E-commerce sales of new goods will reach $10.9 billion in gross merchandise value in 2017, almost double their level in 2015.
SINGAPORE — Southeast Asia’s internet economy, spanning online travel to ride-hailing, will reach $50 billion this year, putting it on a solid trajectory to grow fourfold by 2025, according to a joint research report by Google and Temasek Holdings Pte.
As more consumers buy airline tickets and book hotels through smartphones, the region’s online travel market expanded from $19.1 billion in 2015 to $26.6 billion in 2017, according to a report the two companies released Tuesday. The research covered four key sectors of the internet economy: travel, media, ride-hailing and e-commerce.
Online shopping and ride-hailing have come into focus as Grab, Uber Technologies Inc. and Go-Jek capture consumer preferences with evolving business models. Of the $12 billion of capital invested in Southeast Asian internet companies since 2016, $9 billion was raised by its unicorns, or startups with more than $1 billion valuations. The region, which includes Singapore, Indonesia and Malaysia, raised just $1 billion in 2015.
“This shows how global and regional investors have favored the largest and most established internet companies,” the report said.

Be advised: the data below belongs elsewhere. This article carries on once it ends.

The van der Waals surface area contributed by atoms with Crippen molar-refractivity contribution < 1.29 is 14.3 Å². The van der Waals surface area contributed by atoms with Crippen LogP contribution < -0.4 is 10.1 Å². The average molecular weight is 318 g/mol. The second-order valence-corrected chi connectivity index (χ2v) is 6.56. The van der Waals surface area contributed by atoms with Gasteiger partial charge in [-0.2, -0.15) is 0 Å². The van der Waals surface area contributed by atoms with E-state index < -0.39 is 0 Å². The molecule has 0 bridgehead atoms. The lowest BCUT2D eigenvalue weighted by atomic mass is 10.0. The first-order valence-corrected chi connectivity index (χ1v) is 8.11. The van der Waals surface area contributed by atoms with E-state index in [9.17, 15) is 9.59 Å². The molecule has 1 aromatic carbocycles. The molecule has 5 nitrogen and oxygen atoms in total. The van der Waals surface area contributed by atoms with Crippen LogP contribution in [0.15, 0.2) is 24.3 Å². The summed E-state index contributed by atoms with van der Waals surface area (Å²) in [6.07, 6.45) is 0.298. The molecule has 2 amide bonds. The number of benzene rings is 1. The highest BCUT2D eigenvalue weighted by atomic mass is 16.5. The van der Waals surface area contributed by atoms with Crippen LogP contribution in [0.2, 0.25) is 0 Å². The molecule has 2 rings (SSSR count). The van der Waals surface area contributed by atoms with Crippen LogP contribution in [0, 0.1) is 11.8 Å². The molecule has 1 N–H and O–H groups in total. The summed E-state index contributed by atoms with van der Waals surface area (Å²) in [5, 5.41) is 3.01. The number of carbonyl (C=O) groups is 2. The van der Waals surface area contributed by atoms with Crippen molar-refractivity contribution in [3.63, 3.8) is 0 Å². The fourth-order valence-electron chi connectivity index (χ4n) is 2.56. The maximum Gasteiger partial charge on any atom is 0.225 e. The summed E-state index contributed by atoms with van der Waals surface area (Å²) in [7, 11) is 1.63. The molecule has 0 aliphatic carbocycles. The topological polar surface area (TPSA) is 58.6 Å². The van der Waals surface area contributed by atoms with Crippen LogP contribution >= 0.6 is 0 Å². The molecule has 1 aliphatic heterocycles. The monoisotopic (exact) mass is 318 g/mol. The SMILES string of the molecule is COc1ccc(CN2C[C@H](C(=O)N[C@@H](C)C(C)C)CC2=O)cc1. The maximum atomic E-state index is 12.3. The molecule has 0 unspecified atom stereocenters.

The growth is being driven by a surging number of new smartphone users. Southeast Asia will have 330 million monthly active internet users by the end of 2017 — equivalent to the size of the U.S. population — after adding more than 70 million users since 2015.
E-commerce sales of new goods will reach $10.9 billion in gross merchandise value in 2017, almost double their level in 2015, according to the report.
Southeast Asia’s ride-hailing market, which is fiercely contested by Grab, Uber and Go-Jek, is expected to double from 2015 to $5.1 billion in 2017, before reaching $20.1 billion in 2025.
“Millions of users transact and play on their platforms on a daily basis, giving them a head start as they aim to build digital payment services accepted by online and offline merchants,” the report said.
By Yoolim Lee, with assistance from Kyunghee Park; editor: Robert Fenner and Peter Elstrom.